About 10 years ago, TechRepublic member Bob Eisenhardt (reisen55) borrowed a Dell Latitude LS400 laptop to help him with his off-site work for Aon Consulting Group. Bob set up the Dell as a split Windows and Novell server to act as a portable business unit when meeting with clients, saving him the trouble of establishing access to larger, permanent systems on these occasions.
Aon Consulting's offices were located on the 103rd floor of the World Trade Center in New York City. On September 11, 2001, the entire world watched as their occupancy was unceremoniously terminated without warning. 175 employees of Aon lost their lives, including Stephen Poulos, who went back to retrieve some data tapes for Aon Risk division that had not been transported off site.
Backups for Aon's Consulting division had been taken off site on September 10, 2001, but no hardware existed to run the business. As Bob said, "When my servers fall 103 floors to the ground, that is a non-recoverable event."
Bob had left the little LS400 at home on that fateful day, so it played an active role during the recovery. Quoting Bob:
September 14, 2001. I travel to the Greenwich CT office for emergency support as Aon employees are now scattered to the four winds and I am one of the very very few WITH A LAPTOP, my little LS400 which did all kinds of emergency chores, a print server, email unit, Novell server.
Nobody could print so I swiped a Laserjet that was doing nothing, attached it direct and pointed everybody on whatever systems they did have with them as a shared printer, the least I could do under rush circumstances. Through the Novell server half, I was partly able to contact what remained of the NDS tree.
Several days later, reinforcements finally arrived...
Photo credit: Paul Paradiso
... and the long process of Ghosting new systems and reconstructing the network began.
Bob kept the little LS400, but after about three years, it succumbed to troubles with the display. Bob purchased a replacement, but the LS400 always held a special place in his heart.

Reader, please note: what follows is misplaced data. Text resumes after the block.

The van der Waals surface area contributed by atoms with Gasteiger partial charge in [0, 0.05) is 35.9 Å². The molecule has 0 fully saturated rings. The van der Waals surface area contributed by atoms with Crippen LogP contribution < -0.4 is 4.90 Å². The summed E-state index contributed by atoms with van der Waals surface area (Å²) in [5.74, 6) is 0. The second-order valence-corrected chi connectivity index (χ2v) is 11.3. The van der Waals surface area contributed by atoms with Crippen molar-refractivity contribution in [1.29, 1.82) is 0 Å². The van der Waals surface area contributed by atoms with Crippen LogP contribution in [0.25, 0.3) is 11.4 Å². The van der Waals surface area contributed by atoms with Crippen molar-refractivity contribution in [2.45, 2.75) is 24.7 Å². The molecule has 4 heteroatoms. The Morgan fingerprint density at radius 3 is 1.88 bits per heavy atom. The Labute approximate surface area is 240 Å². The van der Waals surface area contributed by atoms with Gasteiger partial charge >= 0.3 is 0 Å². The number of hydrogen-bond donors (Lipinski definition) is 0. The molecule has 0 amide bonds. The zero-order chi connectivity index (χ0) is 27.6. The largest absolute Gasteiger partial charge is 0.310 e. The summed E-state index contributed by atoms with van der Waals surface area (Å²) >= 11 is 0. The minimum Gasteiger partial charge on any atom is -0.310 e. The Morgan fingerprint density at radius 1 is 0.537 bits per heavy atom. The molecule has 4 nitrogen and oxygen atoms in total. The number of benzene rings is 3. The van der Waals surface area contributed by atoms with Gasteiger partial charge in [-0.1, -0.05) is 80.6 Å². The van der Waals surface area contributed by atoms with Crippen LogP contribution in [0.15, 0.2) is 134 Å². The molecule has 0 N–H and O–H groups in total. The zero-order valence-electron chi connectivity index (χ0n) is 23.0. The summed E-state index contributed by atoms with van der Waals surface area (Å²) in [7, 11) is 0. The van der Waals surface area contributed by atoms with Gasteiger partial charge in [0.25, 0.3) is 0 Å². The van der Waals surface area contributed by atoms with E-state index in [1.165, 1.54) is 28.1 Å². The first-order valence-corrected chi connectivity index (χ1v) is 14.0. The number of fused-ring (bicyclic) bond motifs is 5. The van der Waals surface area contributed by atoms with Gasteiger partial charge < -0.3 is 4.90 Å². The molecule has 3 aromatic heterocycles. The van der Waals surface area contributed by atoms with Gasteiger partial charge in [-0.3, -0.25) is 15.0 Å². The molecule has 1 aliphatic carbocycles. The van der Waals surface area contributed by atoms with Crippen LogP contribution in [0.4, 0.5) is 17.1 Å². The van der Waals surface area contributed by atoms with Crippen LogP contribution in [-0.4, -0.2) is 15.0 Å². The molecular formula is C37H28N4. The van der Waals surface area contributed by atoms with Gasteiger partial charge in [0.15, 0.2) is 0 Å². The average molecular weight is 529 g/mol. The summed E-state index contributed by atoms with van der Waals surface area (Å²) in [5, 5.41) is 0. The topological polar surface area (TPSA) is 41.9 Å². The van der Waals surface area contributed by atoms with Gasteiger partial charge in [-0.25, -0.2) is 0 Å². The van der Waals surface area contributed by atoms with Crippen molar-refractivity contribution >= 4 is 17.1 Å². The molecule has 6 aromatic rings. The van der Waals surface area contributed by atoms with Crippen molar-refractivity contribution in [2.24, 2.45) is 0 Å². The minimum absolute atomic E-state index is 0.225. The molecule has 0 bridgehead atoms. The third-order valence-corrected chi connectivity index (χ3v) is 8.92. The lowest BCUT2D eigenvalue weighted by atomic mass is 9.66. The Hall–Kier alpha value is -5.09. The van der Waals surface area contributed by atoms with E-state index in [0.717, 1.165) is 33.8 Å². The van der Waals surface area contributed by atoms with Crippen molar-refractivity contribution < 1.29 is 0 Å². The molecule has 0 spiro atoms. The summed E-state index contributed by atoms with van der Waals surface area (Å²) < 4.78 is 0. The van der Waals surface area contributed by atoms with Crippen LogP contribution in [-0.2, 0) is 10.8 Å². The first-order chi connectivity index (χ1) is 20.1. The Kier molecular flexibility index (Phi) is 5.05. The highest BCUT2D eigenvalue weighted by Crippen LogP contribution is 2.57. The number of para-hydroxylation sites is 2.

A few weeks ago, Bob attached an external monitor and powered it on for old times' sake. It came up faithfully. So Bob hunted up another LS400 on eBay for $10, and combined parts from the two systems. Here are both systems (old faithful on the left — the newer one on the right):
Photo credit: Bob Eisenhardt
Bob loaded XP Pro on the combined unit, along with everything he needs for remote desktop access to client systems. His little companion is back in the saddle. Bob is donating the remainder of the original unit to the National September 11 Memorial Museum.
As slow as the reconstructed LS400 is by 2011 standards, Bob swears by his "netbook on a dime." I'm sure his feelings for the unit run much deeper than its hardware specs would warrant.
Have you ever owned a system that served you so well that it seemed to have acquired a faithful personality all its own? I know I've had more than a few systems that seemed to suffer from personality disorders. Tell us your stories in the discussion.
Chip Camden has been programming since 1978, and he's still not done. An independent consultant since 1991, Chip specializes in software development tools, languages, and migration to new technology. Besides writing for TechRepublic's IT Consultant blog, he also contributes to [Geeks Are Sexy] Technology News and his two personal blogs, Chip's Quips and Chip's Tips for Developers.